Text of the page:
The last DC-10 flight I was on, I upgraded to first class from LAX to DEN with United. Flight was good and the company in first class was cool….Little Richard was across the aisle from me.

  16. Stewart Smith says:

    Continental Airlines used to fly DC10′s from LAX to Sydney and Melbourne, but had to stop in HNL due to limited range, and do Customs & Immigration there at ungodly times in the middle of the night, in the middle of the flight. The CO flights were heavily discounted due to that awful stop, with the result that Economy class was always about 100% full of down-market travellers, with hordes of crying children. Flights from hell, but as a young person with limited money, I’d put up with it for 30 hours to save up to $500 per seat. The last time however cured me of that when one of the limited number of toilets overflowed into the cabin and made a stench. A few months later, CO quit the route. Poor reputation, no equipment available to do the Pacific non-stop, and poor yield despite high load factors.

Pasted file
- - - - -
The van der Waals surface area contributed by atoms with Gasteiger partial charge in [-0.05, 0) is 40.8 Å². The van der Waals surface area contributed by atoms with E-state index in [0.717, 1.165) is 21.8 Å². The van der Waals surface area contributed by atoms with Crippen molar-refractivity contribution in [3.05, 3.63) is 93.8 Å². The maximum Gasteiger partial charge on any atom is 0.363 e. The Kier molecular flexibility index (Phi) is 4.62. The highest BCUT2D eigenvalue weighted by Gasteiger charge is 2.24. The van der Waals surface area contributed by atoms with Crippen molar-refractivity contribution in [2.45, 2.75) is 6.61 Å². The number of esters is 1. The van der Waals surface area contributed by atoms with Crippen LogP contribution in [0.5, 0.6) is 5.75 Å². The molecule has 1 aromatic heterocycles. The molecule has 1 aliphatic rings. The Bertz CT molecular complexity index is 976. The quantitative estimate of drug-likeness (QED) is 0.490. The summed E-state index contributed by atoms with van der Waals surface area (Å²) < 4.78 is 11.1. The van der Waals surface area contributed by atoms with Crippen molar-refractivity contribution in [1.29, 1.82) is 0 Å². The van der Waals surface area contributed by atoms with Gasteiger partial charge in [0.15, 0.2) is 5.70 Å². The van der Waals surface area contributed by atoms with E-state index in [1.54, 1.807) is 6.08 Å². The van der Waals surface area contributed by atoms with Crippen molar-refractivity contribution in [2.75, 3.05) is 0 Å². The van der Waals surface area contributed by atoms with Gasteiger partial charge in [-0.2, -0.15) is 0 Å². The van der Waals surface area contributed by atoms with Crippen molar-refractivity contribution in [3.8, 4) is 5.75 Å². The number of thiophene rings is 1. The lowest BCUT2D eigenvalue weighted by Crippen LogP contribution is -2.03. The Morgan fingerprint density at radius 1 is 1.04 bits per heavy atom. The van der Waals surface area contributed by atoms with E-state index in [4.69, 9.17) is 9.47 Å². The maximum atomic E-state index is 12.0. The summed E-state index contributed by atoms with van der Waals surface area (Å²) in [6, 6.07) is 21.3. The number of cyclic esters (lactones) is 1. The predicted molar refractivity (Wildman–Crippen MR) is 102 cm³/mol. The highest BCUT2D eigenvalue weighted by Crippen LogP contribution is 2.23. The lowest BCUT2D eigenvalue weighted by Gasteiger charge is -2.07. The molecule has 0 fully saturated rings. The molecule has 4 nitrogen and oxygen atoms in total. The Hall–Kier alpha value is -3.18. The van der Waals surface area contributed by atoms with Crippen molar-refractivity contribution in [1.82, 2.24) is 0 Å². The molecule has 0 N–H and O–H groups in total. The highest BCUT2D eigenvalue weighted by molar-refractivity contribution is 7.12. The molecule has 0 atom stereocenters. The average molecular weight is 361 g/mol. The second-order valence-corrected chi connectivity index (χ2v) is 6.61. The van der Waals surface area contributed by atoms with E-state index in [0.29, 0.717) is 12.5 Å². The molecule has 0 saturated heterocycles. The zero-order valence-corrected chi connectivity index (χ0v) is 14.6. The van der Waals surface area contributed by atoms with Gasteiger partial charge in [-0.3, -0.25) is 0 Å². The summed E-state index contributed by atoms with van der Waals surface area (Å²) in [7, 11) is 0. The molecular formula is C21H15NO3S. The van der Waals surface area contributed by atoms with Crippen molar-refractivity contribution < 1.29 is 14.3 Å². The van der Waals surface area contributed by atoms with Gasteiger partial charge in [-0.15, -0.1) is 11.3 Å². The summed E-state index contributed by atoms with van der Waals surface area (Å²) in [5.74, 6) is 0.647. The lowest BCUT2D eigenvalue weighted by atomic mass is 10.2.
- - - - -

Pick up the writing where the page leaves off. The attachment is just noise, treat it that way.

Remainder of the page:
17. Mike says:

    My first experience was back in 1979..first flight EVER and its was on a United DC-10 SEA-ORD. A a 16 year old, I was in awe..(but the connecting flight was a United DC-8 ORD-BOS and the number 4 engine caught fire as we were landing in BOS…NOT fun)…after I joined the Army in 1983 there were many trips on DC-10s on NW and UA..mostly domestic but a couple from FRA-DTW (NW) or CPH-SEA (SAS). Worst one was a AMC flight BWI-FRA (Rhein Main AB Germany) on a World Airways cramped DC-10. Flew on one DL MD-11 but I would rather take any Boeing airplane (biased opinion..I am originally from Seattle and had family who worked for Boeing!) Thanks

  18. Mark says:

    I seem to recall flying on a Northwest DC-10 on a military charter at back in the 1990s. It was a more comfortable flight than I expected (I was an L-1011 bigot, and was pleasantly surprised). Unfortunately, the DC-10 flights I remember best were military charters about ten years ago on Omni Air International. On one, the plane was full, and it was miserable to be in a 10-abreast charter arrangement. The cabin crews of Omni were awesome. I later flew a World Airways MD-11 military charter, an ex-DL bird that still had the DL seating (9-abreast). It was more comfortable, but the World crews were not as good as the Omni crews.